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Tuesday, August 25, 1998 Published at 10:42 GMT 11:42 UK


World: Africa

US 'reveals' nerve gas evidence

Sudanese officials examine the rubble of the factory

An anonymous US intelligence official has reportedly revealed evidence of nerve gas production in the Sudanese factory hit by American missiles last week.


The BBC's James Wilkinson looks at the difficulties of finding evidence on nerve gas production
He also linked the plant to Iraq and to the Saudi dissident Osama bin Laden who is accused of masterminding the 7 August bombings of US embassies in Kenya and Tanzania.

The official told reporters that a soil sample from immediately outside the Shifa plant had shown traces of a substance called EMPTA, which has no commercial uses but is a key ingredient of the nerve gas VX.

He said the sample was "obtained by clandestine means".

He said the substance got there "either through airborne emissions or spillage from the manufacturing process."

A US State Department spokesman said that the Sudanese plant "very well may have been producing pharmaceuticals," as the Sudanese Government has said, but "that in no way alters the fact that the factory also was producing precursor elements."

The intelligence official said production of EMPTA could have taken place in a small part of the large chemical plant and evidence may be difficult for international inspectors to find.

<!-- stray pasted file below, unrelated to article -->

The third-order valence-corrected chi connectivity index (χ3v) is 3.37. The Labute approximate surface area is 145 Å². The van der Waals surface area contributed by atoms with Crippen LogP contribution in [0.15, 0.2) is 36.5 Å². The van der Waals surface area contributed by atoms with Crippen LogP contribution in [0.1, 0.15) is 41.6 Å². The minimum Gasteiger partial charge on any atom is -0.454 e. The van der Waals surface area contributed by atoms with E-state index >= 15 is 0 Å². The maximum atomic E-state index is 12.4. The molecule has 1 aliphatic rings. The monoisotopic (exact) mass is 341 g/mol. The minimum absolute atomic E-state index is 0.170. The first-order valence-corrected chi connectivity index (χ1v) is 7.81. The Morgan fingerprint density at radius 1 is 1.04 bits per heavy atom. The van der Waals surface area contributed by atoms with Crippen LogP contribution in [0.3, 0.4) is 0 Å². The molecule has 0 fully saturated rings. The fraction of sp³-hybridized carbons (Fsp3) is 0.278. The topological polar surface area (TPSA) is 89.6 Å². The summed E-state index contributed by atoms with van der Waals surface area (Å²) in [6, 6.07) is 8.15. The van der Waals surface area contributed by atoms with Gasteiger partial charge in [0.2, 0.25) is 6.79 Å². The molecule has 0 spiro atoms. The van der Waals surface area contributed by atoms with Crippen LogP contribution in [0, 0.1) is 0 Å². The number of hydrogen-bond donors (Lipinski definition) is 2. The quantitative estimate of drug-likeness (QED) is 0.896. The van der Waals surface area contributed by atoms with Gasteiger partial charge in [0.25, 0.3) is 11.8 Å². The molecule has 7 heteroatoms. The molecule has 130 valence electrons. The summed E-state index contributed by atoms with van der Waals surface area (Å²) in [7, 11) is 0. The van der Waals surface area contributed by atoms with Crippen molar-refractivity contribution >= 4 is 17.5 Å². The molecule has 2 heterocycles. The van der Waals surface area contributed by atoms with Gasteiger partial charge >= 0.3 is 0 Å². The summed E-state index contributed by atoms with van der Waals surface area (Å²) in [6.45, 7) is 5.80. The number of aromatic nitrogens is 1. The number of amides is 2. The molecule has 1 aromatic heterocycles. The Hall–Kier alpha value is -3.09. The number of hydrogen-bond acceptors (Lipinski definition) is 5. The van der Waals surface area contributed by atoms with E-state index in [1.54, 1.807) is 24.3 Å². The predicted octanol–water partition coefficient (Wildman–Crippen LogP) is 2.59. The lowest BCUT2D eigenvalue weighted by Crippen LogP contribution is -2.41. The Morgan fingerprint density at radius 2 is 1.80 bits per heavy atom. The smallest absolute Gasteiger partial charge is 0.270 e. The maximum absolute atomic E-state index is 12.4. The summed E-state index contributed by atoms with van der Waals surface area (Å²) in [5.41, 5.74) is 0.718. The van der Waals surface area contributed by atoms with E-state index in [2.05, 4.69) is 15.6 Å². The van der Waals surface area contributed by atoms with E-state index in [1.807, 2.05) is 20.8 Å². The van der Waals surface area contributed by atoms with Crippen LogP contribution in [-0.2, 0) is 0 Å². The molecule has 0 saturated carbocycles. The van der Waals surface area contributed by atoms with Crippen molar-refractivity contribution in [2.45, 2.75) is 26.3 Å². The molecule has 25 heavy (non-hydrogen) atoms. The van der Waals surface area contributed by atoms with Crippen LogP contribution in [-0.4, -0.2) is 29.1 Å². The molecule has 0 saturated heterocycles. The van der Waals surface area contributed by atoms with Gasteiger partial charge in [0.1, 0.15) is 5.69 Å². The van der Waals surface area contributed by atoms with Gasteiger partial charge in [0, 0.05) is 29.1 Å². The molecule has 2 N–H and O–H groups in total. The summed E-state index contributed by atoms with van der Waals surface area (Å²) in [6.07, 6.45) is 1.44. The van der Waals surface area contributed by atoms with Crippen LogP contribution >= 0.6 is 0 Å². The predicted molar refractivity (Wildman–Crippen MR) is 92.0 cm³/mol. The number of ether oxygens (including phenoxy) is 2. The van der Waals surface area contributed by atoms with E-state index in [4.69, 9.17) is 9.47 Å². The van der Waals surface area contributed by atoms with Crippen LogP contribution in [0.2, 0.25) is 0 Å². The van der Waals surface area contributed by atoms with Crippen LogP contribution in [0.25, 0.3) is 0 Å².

No UN action

The question of whether or not the factory was producing chemical weapons' components was briefly discussed at the United Nations on Monday night.


The BBC's Rob Watson: No-one on security council prepared to take on Washington
The Security Council decided to take no action on a Sudanese request that the UN set up an investigation into the factory's use.

The US said it could not see the point of such an inquiry.


Michael Binyon, diplomatic editor of the Times: An awkward issue for the Security Council
Peter Burleigh, US Deputy Ambassador to the UN, said: "I don't see what the purpose of the fact-finding study would be. We have credible information that fully justifies the strike we made on that one facility in Khartoum."

US diplomats say Washington does not trust the Sudanese not to tamper with evidence, and does not want to share its intelligence information with members of the UN.

Less militant line

However despite the opposition to its request Sudan seems to be looking ahead to improving relations with the US, after earlier recalling all its diplomats from Washington and its ambassador from London.

The speaker of the Sudanese parliament, Hassan Turabi, said that American foreign policy was "pragmatic" and he did not think it would take too long for relations to improve.

He nonetheless condemned the US attack as "most criminal, most savage" and said: "all the Sudanese now actually see the United States, generally, as the incarnation of the devil, of evil."



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